Posted on 21 February 2020
The discovery of antibiotics revolutionised medicine. We often forget that many diseases easily treatable today were frequently deadly a mere century ago. However, the golden age of antibiotic discovery has come to an end.
There has been a 30 year void since the last new class of antibiotic was introduced. Meanwhile, misuse of antibiotics amongst humans and animals alike has accelerated the development of antibiotic resistance, making diseases such as tuberculosis harder to treat.
Now, a new compound that can kill a range of antibiotic-resistant bacteria has been discovered, using AI to analyse large amounts of data on existing drugs. Once the AI was ‘trained’ to recognise antibacterial molecules, researchers set their algorithm to look for compounds that did not resemble existing antibiotics, making it less likely that bacteria would have developed resistance mechanisms against them.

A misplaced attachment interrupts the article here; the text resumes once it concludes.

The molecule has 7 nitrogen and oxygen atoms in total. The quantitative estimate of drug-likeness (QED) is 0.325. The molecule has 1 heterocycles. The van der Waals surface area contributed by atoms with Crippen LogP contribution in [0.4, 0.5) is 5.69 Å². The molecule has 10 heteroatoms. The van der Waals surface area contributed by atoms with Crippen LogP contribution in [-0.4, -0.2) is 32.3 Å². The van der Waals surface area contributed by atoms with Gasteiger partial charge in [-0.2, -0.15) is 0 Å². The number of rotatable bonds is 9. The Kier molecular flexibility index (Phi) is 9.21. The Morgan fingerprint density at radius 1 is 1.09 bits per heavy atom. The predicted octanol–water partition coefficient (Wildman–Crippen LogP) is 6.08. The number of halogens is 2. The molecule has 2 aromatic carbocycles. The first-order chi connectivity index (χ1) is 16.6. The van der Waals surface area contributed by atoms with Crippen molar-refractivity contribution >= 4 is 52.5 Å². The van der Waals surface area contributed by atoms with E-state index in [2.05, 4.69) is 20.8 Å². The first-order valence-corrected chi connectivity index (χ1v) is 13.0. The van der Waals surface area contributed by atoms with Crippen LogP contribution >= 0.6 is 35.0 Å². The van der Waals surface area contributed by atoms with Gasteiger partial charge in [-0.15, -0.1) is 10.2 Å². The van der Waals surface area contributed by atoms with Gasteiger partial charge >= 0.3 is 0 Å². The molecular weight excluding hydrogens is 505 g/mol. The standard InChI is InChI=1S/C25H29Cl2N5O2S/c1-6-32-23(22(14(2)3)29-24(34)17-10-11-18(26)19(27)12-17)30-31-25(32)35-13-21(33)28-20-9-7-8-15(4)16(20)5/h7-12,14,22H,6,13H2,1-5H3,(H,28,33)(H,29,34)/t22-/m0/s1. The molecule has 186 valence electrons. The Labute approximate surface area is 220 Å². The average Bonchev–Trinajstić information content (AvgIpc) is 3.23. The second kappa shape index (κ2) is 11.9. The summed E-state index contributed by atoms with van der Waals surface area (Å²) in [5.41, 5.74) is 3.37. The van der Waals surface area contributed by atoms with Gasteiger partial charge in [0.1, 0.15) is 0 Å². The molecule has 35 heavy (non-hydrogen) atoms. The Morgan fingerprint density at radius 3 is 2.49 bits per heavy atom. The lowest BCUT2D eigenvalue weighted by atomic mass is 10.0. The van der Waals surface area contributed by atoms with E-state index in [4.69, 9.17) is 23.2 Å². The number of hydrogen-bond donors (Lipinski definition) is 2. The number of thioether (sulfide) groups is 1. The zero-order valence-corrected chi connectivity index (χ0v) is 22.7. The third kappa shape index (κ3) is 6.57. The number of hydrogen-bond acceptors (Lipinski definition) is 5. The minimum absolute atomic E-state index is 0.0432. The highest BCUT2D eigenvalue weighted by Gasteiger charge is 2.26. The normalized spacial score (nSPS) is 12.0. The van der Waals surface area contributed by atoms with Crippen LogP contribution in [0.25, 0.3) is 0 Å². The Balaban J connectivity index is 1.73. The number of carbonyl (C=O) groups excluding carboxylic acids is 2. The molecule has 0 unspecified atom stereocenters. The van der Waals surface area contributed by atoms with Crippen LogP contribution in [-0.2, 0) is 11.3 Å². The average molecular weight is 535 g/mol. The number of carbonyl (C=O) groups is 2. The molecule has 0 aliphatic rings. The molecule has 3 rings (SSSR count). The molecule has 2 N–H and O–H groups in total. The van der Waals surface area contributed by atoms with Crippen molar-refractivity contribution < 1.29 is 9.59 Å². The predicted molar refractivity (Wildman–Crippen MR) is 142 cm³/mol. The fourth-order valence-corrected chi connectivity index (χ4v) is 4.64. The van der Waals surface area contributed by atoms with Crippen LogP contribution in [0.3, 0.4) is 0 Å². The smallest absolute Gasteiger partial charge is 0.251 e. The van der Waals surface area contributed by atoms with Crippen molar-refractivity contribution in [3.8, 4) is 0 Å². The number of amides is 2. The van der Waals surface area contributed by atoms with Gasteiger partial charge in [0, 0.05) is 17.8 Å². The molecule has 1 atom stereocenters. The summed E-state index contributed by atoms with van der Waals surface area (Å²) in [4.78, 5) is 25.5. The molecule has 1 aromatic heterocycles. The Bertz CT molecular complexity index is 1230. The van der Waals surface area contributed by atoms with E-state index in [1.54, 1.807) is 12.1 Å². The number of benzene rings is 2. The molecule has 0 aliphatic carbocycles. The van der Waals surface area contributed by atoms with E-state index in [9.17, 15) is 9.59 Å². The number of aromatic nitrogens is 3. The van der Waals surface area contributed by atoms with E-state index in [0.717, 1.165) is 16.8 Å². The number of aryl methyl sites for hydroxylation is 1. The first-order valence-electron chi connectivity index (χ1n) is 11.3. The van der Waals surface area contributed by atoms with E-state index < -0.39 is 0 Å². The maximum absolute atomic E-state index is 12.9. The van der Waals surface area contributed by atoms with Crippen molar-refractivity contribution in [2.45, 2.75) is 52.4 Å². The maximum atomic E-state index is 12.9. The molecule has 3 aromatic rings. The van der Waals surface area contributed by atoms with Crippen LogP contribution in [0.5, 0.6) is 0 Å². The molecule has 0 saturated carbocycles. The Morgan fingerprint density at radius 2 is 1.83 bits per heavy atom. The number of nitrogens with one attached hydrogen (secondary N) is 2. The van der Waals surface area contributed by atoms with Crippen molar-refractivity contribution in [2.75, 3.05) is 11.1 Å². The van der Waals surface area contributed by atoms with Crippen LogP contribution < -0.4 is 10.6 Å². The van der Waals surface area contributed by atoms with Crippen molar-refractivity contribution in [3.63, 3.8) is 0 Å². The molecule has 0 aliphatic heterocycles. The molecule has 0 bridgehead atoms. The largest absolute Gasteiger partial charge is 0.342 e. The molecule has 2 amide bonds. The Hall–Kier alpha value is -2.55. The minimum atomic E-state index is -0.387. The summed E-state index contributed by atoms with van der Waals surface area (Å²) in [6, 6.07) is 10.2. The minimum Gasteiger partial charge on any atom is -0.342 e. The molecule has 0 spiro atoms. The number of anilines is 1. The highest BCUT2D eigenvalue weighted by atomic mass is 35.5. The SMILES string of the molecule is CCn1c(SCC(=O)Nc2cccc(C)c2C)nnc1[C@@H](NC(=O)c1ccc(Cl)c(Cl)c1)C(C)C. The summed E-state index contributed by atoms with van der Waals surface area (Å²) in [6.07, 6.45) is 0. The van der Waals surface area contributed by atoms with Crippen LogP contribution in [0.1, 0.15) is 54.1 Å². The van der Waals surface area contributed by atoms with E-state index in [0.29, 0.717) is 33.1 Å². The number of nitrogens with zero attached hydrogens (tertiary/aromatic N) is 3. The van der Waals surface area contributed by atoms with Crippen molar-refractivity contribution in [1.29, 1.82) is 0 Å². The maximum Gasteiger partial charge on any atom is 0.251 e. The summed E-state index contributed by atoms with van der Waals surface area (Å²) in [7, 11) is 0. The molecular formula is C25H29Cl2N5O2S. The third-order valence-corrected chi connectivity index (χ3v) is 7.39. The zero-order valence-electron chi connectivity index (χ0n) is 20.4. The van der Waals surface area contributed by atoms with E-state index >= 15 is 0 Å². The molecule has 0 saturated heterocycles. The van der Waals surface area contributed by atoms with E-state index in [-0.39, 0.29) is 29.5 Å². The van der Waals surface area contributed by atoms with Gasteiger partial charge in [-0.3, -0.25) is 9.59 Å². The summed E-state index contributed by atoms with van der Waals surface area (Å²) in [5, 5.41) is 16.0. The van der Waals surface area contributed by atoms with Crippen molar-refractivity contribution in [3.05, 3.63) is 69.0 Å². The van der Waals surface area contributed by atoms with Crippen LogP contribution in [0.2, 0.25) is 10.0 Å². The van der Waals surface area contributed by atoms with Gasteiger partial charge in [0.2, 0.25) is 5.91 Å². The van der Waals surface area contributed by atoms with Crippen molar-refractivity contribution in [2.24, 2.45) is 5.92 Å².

The drug, called halicin, was originally conceived for the treatment of diabetes. Halicin works by disrupting the flow of protons across the cell membrane, and was able to kill many bacteria in which multi-drug resistance is an increasing concern, including C. difficile and M. tuberculosis.
The discovery of this antibiotic would not have been possible without the use of AI, due to the sheer volume of data analysed. While the compound is effective at killing pathogens, it also kills the normal bacteria present in the healthy gut, and so one of the researchers’ next goals is to use AI to identify more selective antibiotics. AI could also be used assist in the synthesis of entirely new antibiotic compounds from scratch.
Powerful antibiotics discovered using AI: https://www.nature.com/articles/d41586-020-00018-3
Powerful antibiotic discovered using machine learning for first time: https://www.theguardian.com/society/2020/feb/20/antibiotic-that-kills-drug-resistant-bacteria-discovered-through-ai